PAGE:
Last week in the Middle East region, Iranian and Turkish military operations against Kurdish armed groups intensified, while ‘Operation Will of Victory’ was launched in Iraq to target the remnants of the Islamic State (IS). The IS insurgency also continued in Syria, with a number of high profile bombings occurring in the east. Meanwhile, overall reported battle events continued to decrease across Yemen – with the exception of in Hodeidah city – although clashes continue to result in a high number of reported fatalities.

In Turkey, besides the ongoing clashes in the other parts of the southeast, military forces also launched an operation against Kurdistan Workers’ Party (PKK) in Lice district of Diyarbakir province last week. These operations affected mostly civilians in several villages of Lice as some were reportedly injured or detained. Moreover, the Turkish military conducted airstrikes in two more villages of the district, reportedly causing damage to agricultural lands. On the other hand, PKK attacks continued in Sirnak, Hakkari and Van provinces while Turkish gendarmerie increased its operations in Tunceli and Diyarbakir with a total of seven PKK militants reported to be killed or injured.

Further, forest fires were set in the southwestern provinces of Turkey, claimed by People’s United Revolutionary Movement (HBDH) militants with the motive of damaging tourism in the region. HBDH, an armed Turkish-Kurdish alliance aiming to overthrow the government of current President Erdogan, had not engaged in any reported activity in some time. As the group claimed, these attacks were a response to the increased pace of the military operations in south-east Turkey. While the fires were eventually contained, the incident caused some of the houses to be evacuated in the Dalaman area of Mugla province (Hurriyet Daily News, 11 July 2019).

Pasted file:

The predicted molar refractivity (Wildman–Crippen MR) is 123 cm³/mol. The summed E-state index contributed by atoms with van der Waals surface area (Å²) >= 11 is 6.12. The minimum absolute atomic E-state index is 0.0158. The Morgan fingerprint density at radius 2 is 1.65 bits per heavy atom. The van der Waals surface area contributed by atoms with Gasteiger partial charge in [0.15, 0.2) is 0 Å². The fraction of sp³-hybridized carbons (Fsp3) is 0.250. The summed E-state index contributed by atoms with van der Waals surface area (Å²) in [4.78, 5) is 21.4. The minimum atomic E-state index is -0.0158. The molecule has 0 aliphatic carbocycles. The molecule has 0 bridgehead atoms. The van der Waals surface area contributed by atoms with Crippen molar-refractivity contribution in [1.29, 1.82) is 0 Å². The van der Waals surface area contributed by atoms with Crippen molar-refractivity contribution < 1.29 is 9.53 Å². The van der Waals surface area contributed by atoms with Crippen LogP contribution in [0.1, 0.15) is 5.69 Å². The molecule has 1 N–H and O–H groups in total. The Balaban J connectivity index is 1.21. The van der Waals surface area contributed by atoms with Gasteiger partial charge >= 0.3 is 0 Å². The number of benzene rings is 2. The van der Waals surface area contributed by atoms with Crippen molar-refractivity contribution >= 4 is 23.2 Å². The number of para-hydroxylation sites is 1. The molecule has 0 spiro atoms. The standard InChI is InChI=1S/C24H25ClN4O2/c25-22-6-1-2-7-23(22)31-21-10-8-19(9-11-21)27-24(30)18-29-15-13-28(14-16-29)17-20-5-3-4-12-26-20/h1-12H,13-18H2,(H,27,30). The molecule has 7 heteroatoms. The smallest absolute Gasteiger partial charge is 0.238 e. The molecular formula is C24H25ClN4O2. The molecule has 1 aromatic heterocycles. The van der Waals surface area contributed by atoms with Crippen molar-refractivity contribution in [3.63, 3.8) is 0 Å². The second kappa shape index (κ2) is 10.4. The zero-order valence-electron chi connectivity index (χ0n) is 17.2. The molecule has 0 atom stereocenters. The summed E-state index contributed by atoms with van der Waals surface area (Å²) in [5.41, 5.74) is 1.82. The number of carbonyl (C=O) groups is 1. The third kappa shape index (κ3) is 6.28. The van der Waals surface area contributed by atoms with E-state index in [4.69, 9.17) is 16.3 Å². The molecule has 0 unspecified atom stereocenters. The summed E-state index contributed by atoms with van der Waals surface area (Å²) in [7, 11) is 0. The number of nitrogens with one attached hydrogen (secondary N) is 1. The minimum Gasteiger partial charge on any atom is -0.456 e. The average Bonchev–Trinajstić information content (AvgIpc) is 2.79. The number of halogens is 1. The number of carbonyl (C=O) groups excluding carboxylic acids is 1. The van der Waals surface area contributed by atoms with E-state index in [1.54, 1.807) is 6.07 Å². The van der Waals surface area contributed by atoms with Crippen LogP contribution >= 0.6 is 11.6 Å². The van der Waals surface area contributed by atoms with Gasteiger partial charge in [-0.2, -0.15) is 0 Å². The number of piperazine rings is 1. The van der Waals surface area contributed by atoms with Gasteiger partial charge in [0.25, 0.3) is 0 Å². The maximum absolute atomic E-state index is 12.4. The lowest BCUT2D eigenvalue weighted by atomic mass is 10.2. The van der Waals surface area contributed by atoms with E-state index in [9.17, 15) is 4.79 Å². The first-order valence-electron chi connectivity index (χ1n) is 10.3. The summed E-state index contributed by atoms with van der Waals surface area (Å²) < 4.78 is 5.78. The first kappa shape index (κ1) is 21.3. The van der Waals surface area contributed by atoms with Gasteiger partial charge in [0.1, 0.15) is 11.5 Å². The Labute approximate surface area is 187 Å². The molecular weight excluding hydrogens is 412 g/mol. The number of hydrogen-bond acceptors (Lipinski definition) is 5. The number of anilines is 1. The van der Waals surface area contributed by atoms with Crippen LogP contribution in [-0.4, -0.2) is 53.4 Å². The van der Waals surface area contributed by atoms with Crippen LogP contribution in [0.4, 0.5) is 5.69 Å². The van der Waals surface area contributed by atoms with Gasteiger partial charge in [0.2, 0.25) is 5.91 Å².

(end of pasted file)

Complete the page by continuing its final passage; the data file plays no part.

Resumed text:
Meanwhile, much foreign activity took place in Iraq throughout last week. The Iranian Islamic Revolutionary Guard Corps (IRGC) shelled Erbil governorate, resulting in Kurdish civilian casualties. The shelling was conducted in response to an alleged attack by the The Kurdistan Free Life Party (PJAK) in western Iran the week prior. Another operation dubbed ‘Operation Claw-2’ was launched by the Turkish military in northern Iraq, targeting PKK settlements in the region (Anadolu Agency, 13 July 2019). Turkish airstrikes focused heavily in the Amadiya region of Dahuk governorate, out of which the PKK frequently operate.

Similarly, Iraqi military forces also announced a new operation last week, dubbed ‘Operation Will of Victory’ in Sala al-Din, Ninewa and Anbar governorates. Iraqi authorities consider the operation as a significant step to retain the victory against IS, as it aims the complete elimination of IS presence in Iraq by targeting the sleeper cells (Asharq Al-Awsat, 12 July 2019). Ten IS militants have reportedly been killed thus far as part of the operation in Ninewa.

In Palestine, Great Return March demonstrations continued in the Gaza Strip where 72 Palestinians were injured during an intervention by Israeli military forces. Israel has been accused in the past of excessive force against protesters and war crimes in Gaza (for more on that, see this ACLED infographic).